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Current market conditions continue to pave the way for a persistently positive bout of credit market performances, as, with inflationary pressures close to inexistent, government bond yields remain at low levels, with no indications of any imminent rise. Bond default rates too remain and historic lows (and this is expected to decline further in the months to come) whilst both individuals and corporates continue to sit on pretty healthy cash levels. Despite the flurry on new bonds issues over the first four months of the year, the demand to put money to work more than offset bonds issued on the primary market, which explains why spreads continue to grind tighter and bond’s overall total returns continue to rise. Having said this, risks are present, such as the stand between Russia and the US and EU over Ukraine, coupled with the Chinese slowdown and low inflation levels, amongst others. Event risk is also present in the form of recent M&A activity, such as the so-called battle between GE and Siemens for Alston for example, and Pfizer’s quest for AstraZeneca. However, what is different this time is that European firms are not re-leveraging to accommodate their M&A activities, as had been done in the past, and therefore, that somewhat careless M&A that stretched leverage ratios and caused downgrades in the past is no longer the norm and the large corporations are more intent on preserving their credit ratings.
2014 has been a challenging year so far for many investors; the uncertainty regarding macro data as well as emerging market weakness during the first quarter of 2014. Despite this, markets seem to be buying the idea that the global economic recovery is on track and that equity markets will gradually grind higher. So far, economic data has been somewhat mixed, however, the macro backdrop remains supportive. The drivers of returns may have shifted away from some areas such as US growth and European periphery towards more of an overall focus on getting a clearer picture on a developed-markets macro recovery.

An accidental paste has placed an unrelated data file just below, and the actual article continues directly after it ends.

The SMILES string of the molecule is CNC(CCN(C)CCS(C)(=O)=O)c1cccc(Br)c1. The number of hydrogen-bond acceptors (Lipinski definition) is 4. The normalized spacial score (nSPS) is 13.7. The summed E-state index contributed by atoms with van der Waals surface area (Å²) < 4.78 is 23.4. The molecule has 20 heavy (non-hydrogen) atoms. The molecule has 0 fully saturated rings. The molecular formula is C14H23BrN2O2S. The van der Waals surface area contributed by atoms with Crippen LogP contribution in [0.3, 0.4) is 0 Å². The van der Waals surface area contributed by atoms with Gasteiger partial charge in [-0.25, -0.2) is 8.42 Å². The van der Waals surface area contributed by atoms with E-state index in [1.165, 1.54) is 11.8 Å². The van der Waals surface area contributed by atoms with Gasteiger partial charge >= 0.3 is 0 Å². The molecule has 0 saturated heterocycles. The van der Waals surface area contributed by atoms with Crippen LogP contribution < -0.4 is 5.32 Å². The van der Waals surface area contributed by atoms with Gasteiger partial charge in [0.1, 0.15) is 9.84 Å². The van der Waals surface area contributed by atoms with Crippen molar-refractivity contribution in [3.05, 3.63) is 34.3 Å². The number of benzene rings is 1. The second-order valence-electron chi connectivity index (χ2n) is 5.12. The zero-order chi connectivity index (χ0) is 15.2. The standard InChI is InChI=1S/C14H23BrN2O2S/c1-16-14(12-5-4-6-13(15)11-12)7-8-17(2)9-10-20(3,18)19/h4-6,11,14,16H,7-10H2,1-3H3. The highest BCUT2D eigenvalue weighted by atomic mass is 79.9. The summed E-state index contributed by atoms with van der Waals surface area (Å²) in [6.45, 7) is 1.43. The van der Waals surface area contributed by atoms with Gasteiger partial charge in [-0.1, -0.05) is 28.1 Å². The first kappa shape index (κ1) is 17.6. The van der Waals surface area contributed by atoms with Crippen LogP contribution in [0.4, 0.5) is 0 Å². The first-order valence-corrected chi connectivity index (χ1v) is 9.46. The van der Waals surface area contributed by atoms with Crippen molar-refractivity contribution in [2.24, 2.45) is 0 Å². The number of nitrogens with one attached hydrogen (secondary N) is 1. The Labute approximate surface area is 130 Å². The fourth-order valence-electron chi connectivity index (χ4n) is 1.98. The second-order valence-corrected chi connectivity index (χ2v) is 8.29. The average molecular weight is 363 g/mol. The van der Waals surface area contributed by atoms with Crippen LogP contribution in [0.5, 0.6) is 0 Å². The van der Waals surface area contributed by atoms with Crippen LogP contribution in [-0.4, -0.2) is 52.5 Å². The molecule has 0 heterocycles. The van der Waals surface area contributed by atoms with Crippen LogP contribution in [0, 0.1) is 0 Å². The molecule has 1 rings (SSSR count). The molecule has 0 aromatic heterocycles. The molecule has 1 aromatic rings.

On the data front, the coming week will be busy in terms of data releases in the developed markets; expected highlights include an improvement in US consumer, Q1 US GDP growth, US non-farm payrolls, UK Q1 GDP, coupled with the US Federal Reserve’s FOMC and Bank of Japan meetings, whereby no change in monetary stance is expected from these two meetings.
Meanwhile, yesterday the US imposed additional sanctions on yet another seven high ranking Russian officials as well as 17 corporations known to have close ties with Russian President Vladimir Putin. The travel bans and asset freezes announced by the US were imposed in close collaboration with the European Union, who themselves also announced that 15 more individuals will be faced with sanctions, the identities of whom were not yet disclosed as at the time of writing. Both the EU and the US are insisting that Russia has not lived up to the April 17 Geneva Accord, which was intended at somehow resolving and calming down tensions between pro-Russian separatists and the Ukrainian government.
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